Author

Diana Patrick

Defense Date

7-25-2005

Graduation Date

2005

Availability

Immediate Access

Submission Type

thesis

Degree Name

MS

Department

Speech-Language Pathology (SLP)

School

Rangos School of Health Sciences

Committee Chair

Susan Felsenfeld

Committee Member

Caterina Staltari

Committee Member

Perri Stern

Committee Member

Ravi Nigam

Keywords

developmental apraxia of speech, mothers, phonological disorder, qualitative methods, speech delay

Abstract

The present study used qualitative (phenomenological) research methodology to obtain and analyze the "personal stories" of mothers of children with had received a diagnosis of either developmental apraxia of speech (DAS) or developmental phonological disorder (DPD). Using a semi-structured interview, six mothers of children with DAS and five mothers of children with DPD were asked to reflect on specific aspects of the development of their child over time, with emphasis on communication development and communication challenges. In addition to providing rich descriptions of performance, the present study addressed the proposition that DPD and DAS are separate disorders by examining the distinctiveness of the narratives obtained from the two parent groups. Developmental "threads" (e.g., motor development, behavior, characteristics of verbal output) were followed across three early developmental stages: the baby stage (infancy to age 2;0), the toddler stage (ages 2;1 to 3;11), and the preschool stage (ages 4;0 to 6;11). The results of the present study provide support for the perspective that the two diagnoses describe different sets of children. This difference can best be captured as additional deficits more commonly reported in DAS rather than problems that are unique to each subtype. That is, children who receive these diagnoses share many characteristics, particularly when young. However, for children considered to have DAS, additional problems, many outside of speech, are reported more frequently by mothers.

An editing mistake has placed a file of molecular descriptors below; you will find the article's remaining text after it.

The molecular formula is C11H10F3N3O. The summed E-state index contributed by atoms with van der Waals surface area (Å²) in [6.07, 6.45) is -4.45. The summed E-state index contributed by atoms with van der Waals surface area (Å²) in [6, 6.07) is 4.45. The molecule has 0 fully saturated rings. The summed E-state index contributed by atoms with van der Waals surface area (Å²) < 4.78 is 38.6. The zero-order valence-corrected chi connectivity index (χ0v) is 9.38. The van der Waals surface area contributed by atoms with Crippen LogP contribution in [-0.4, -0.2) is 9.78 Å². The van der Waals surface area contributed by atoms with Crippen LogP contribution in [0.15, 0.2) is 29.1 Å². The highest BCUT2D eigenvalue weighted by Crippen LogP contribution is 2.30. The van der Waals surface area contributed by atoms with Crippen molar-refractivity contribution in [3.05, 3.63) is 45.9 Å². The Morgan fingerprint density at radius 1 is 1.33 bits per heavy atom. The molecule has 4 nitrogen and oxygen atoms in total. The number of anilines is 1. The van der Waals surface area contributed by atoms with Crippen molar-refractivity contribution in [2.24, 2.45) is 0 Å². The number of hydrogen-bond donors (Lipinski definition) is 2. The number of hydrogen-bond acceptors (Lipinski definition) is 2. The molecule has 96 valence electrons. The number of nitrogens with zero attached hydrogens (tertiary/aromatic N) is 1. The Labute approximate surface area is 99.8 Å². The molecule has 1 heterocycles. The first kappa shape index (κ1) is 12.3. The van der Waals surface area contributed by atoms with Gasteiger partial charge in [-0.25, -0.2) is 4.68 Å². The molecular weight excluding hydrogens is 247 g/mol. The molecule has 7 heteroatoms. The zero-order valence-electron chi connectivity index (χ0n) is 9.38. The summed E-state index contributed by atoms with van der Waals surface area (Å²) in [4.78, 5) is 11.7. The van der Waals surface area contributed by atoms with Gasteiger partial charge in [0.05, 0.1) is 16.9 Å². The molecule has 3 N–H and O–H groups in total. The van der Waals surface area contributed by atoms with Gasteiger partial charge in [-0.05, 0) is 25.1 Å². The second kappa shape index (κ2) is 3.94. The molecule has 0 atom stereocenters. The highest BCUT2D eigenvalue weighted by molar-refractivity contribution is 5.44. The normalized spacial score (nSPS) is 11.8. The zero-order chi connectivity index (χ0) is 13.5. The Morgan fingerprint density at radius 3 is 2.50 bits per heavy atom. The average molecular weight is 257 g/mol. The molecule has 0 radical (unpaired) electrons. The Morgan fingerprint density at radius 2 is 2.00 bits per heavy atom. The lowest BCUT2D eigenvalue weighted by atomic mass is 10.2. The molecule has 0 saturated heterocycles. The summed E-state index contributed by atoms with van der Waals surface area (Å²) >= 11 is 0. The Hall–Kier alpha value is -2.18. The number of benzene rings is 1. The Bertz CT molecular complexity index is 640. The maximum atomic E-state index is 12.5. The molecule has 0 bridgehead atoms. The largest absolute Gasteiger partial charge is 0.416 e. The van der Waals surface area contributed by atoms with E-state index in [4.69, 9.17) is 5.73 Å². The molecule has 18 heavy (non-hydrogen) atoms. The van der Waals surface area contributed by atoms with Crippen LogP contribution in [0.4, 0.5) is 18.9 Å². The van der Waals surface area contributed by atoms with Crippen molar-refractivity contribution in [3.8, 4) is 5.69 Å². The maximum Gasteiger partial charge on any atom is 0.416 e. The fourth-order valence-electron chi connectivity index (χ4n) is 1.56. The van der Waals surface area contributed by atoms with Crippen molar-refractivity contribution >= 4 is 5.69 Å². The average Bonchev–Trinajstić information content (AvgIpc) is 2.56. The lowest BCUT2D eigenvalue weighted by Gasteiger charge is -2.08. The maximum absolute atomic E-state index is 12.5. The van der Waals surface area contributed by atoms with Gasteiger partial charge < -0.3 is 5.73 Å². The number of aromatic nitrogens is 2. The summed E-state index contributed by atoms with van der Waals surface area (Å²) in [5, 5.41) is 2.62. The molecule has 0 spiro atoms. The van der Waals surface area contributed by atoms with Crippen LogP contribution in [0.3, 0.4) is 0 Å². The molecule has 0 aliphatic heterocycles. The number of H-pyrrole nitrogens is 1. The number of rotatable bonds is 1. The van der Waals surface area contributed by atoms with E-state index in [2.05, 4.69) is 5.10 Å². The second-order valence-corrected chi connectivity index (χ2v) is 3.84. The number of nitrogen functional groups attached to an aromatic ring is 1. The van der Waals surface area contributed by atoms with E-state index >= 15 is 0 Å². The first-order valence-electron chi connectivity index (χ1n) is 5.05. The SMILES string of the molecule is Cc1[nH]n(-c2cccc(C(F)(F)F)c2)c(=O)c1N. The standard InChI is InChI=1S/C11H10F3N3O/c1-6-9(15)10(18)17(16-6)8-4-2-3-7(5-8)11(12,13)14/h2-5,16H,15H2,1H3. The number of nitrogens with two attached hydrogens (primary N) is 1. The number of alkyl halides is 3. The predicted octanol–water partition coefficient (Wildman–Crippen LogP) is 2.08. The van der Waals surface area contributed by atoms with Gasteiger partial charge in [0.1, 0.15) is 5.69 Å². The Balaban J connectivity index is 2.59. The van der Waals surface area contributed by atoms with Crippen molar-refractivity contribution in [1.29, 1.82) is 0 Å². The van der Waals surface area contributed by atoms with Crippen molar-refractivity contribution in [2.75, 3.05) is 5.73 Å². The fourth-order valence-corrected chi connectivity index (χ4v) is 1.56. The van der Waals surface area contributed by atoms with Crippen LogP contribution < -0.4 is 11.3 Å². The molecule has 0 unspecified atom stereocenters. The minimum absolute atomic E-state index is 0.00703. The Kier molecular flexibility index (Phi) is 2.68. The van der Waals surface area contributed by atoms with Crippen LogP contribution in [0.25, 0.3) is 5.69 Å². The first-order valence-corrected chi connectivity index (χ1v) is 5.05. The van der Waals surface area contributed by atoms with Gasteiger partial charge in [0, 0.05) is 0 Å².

Format

PDF

Language

English

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